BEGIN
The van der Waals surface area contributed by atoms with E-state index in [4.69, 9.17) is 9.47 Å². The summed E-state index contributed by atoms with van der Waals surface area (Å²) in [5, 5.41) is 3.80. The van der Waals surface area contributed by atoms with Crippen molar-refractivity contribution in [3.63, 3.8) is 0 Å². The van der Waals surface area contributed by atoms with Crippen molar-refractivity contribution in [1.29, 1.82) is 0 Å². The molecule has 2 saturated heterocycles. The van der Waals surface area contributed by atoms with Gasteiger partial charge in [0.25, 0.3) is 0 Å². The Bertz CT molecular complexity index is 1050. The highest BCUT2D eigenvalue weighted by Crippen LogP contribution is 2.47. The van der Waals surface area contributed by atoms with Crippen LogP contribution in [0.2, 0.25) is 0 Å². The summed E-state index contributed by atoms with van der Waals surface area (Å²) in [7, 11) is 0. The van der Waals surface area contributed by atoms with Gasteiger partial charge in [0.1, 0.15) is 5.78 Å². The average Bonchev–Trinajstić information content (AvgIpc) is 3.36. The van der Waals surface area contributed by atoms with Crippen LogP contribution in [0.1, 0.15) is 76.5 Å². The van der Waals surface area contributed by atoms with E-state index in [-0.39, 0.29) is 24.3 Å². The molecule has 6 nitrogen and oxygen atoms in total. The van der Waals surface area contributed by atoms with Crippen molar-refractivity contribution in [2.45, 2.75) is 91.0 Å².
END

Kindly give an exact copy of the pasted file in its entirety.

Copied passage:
The van der Waals surface area contributed by atoms with E-state index in [4.69, 9.17) is 9.47 Å². The summed E-state index contributed by atoms with van der Waals surface area (Å²) in [5, 5.41) is 3.80. The van der Waals surface area contributed by atoms with Crippen molar-refractivity contribution in [3.63, 3.8) is 0 Å². The van der Waals surface area contributed by atoms with Crippen molar-refractivity contribution in [1.29, 1.82) is 0 Å². The molecule has 2 saturated heterocycles. The van der Waals surface area contributed by atoms with Gasteiger partial charge in [0.25, 0.3) is 0 Å². The Bertz CT molecular complexity index is 1050. The highest BCUT2D eigenvalue weighted by Crippen LogP contribution is 2.47. The van der Waals surface area contributed by atoms with Crippen LogP contribution in [0.2, 0.25) is 0 Å². The summed E-state index contributed by atoms with van der Waals surface area (Å²) in [7, 11) is 0. The van der Waals surface area contributed by atoms with Gasteiger partial charge in [0.1, 0.15) is 5.78 Å². The average Bonchev–Trinajstić information content (AvgIpc) is 3.36. The van der Waals surface area contributed by atoms with Crippen LogP contribution in [0.1, 0.15) is 76.5 Å². The van der Waals surface area contributed by atoms with E-state index in [-0.39, 0.29) is 24.3 Å². The molecule has 6 nitrogen and oxygen atoms in total. The van der Waals surface area contributed by atoms with Crippen molar-refractivity contribution in [2.45, 2.75) is 91.0 Å².